On the evening of Nov. 9, 1938, 9-year-old Susi Hilsenrath and her brother Joseph went to bed excited about their mother’s birthday the next day.
They woke to the sound of their stained-glass front breaking, a sound that echoed across Germany as Jews were rudely awakened to the extent of Nazi anti-Semitism, as their neighbors humiliated them and burned and vandalized their homes, businesses and synagogues.
Kristallnacht, “the night of broken glass,” was only a harbinger of far worse things to come, as the Nazis settled on, and systematically worked to carry out, the “Final Solution,” extermination of Jews. Six million Jews and about five million others, including Jehovah’s Witnesses, homosexuals, disabled people and Roma, died in Nazi concentration camps before Germany’s defeat in 1945.
Soon after Kristallnacht, Susi’s family spent much of their life’s savings to smuggle her and her brother into France. Despite all her crystal-clear memories of her childhood, she writes that neither she nor her brother have any memory of that family separation at a German train station. Susi, now Susan Warsinger, thinks that the moment that began their two-year separation was too painful to remain a conscious memory.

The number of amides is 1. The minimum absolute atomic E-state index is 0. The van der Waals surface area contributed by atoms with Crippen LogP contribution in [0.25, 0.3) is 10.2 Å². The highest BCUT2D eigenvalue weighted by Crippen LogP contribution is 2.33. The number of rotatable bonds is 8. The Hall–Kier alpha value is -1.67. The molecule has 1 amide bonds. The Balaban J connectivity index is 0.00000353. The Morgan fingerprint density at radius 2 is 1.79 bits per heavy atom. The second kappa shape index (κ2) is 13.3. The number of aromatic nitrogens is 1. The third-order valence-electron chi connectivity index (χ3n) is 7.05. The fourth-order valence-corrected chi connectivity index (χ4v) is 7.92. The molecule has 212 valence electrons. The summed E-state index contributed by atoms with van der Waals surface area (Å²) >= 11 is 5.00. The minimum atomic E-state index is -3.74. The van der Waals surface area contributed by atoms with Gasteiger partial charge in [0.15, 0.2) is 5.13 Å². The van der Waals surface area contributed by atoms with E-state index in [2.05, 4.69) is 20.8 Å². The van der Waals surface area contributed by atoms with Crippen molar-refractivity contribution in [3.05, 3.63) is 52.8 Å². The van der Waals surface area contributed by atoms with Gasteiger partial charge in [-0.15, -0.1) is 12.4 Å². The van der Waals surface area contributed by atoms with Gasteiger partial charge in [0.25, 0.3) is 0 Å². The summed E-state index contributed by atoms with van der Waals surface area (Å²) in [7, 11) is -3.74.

Warsinger shared her story March 9 with students at Western Dubuque High School, captivating them for an hour and earning an immediate standing ovation. Standing in high heels for most of her presentation, the 86-year-old former teacher and tour guide of the United States Holocaust Memorial Museum highlighted small moments along her journey—her brother’s sickness on the way ship that brought them to America, brought on by an overindulgence in pineapple, and being chased by a park’s gatekeeper and his daughter, who was little older than she was in the days leading up to Kristallnacht.
Her visit was part of a tour of Eastern Iowa schools organized through the Museum, and as her time in Epworth drew to an end, teacher Lindsey Digmann called her trip to Western Dubuque “fate.” Those who tour the Museum do so with the companion ID card of someone who lived through the Holocaust. When Digmann toured the museum, she did so “as” Susi Hilsenrath.